George is Associate Professor in Conservation and Society at the University of Leeds.
He is interested in issues of biodiversity conservation, as seen from a social, cultural and political perspective.
He is also looking at re-wilding initiatives and projects to turn landscapes dominated by human activities into landscapes dominated by natural processes, both in Patagonia and in Europe. George’s work focuses particularly on the conflicts and coexistence between different humans who advocate for a wilder or more domesticated landscape, and on the conflicts and coexistence between humans and biodiversity (particularly predators) in wilder landscapes.
George has recently been working on undertanding what conservation means to conservationists, particularly with regard to so-called New Conservation. He is keen to move debates about what conservation is, and should be, beyond scholarly journals to somewhere more open, democratic, and reflective of the breadth of conservation.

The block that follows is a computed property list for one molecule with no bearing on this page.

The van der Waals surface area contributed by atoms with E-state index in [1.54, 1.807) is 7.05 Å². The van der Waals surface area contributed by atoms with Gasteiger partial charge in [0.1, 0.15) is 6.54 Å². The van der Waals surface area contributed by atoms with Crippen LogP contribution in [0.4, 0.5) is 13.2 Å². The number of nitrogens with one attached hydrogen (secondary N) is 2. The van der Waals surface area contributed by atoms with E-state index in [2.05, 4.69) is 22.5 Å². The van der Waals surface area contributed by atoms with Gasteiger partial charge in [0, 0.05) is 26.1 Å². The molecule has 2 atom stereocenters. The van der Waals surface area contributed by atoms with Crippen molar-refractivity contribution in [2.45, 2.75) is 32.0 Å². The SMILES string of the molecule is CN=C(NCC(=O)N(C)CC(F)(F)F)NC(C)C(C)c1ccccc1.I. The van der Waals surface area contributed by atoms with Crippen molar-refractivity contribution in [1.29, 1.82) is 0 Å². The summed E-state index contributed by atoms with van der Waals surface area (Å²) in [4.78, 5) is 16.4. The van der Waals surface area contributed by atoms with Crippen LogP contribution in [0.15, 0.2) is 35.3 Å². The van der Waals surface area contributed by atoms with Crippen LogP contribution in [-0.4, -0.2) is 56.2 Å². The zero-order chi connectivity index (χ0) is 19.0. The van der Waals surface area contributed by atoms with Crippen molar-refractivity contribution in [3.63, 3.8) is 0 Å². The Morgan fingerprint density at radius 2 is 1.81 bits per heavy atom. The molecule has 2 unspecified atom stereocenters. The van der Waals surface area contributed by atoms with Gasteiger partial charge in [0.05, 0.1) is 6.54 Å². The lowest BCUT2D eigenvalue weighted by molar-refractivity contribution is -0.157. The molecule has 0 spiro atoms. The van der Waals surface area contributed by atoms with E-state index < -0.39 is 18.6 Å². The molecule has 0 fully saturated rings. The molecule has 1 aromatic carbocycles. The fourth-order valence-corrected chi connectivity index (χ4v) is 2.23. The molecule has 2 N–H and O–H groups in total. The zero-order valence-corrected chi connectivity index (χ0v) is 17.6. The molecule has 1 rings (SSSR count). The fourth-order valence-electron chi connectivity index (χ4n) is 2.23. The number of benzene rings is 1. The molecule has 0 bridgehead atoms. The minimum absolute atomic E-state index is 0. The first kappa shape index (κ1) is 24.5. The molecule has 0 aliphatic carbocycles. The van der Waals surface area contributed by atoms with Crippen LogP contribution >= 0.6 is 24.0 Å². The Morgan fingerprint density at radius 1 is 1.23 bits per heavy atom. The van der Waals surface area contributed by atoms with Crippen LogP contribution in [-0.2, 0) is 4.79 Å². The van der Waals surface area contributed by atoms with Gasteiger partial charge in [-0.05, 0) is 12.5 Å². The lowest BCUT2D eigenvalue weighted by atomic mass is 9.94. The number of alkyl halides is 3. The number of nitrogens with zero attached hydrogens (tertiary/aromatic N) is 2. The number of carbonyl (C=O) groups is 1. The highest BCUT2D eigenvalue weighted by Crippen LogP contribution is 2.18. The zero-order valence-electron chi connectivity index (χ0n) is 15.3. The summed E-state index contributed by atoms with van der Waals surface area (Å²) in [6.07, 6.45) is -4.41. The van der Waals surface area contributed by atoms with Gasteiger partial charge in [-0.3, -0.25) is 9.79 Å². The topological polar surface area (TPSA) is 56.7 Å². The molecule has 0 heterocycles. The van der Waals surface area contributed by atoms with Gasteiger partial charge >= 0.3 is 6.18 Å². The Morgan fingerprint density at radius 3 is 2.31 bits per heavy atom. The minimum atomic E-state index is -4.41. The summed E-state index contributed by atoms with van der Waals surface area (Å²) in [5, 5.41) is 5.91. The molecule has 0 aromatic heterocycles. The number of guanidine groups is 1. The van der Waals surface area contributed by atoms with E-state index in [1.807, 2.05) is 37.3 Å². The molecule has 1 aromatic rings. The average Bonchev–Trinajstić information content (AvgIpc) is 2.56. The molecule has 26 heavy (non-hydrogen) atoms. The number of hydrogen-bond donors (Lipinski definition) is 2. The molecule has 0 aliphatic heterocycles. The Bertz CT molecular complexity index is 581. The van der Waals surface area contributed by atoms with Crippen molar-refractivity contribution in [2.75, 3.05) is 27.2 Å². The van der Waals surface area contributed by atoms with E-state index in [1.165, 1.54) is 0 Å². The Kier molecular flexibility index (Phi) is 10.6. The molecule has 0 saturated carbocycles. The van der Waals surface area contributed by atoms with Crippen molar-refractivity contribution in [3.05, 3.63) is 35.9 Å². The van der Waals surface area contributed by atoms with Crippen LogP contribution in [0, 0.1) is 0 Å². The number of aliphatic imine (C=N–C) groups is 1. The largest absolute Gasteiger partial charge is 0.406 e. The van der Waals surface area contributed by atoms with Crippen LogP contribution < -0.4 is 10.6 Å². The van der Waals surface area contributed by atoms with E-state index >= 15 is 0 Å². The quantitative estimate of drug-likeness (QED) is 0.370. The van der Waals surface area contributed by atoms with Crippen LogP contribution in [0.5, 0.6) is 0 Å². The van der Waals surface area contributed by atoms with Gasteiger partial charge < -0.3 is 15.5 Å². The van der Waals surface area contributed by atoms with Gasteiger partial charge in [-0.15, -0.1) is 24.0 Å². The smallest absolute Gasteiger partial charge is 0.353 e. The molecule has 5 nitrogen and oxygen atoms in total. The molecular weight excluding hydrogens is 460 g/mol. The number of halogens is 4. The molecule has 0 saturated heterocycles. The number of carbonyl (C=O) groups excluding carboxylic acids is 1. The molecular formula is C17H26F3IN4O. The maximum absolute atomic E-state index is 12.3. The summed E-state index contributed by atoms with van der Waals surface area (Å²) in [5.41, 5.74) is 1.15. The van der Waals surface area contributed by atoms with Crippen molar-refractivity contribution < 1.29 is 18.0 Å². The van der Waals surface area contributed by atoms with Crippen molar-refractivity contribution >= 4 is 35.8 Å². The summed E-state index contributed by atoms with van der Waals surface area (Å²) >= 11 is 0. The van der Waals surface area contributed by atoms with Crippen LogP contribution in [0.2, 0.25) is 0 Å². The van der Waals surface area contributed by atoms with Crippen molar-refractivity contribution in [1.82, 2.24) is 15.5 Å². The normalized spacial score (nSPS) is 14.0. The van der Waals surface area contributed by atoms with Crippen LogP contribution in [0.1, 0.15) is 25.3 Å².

George teaches at all levels, from first-year undergraduates to leading the core MSc module. He is also Director of Student Education for the School of Earth and Environment.
George is a Fellow of the Royal Geographical Society, a member of the Association of American Geographers and the Society for Conservation Biology. He is also part of the Poverty and Conservation Learning Group – a forum of scholars and practitioners looking at links between poverty alleviation and biodiversity conservation – which is coordinated by the International Institute for Environment and Development.
- PhD Development Policy and Management, University of Manchester
- MRes Human Geography, University of Edinburgh
- BSc Geography, University of Edinburgh
- protected areas
- political ecology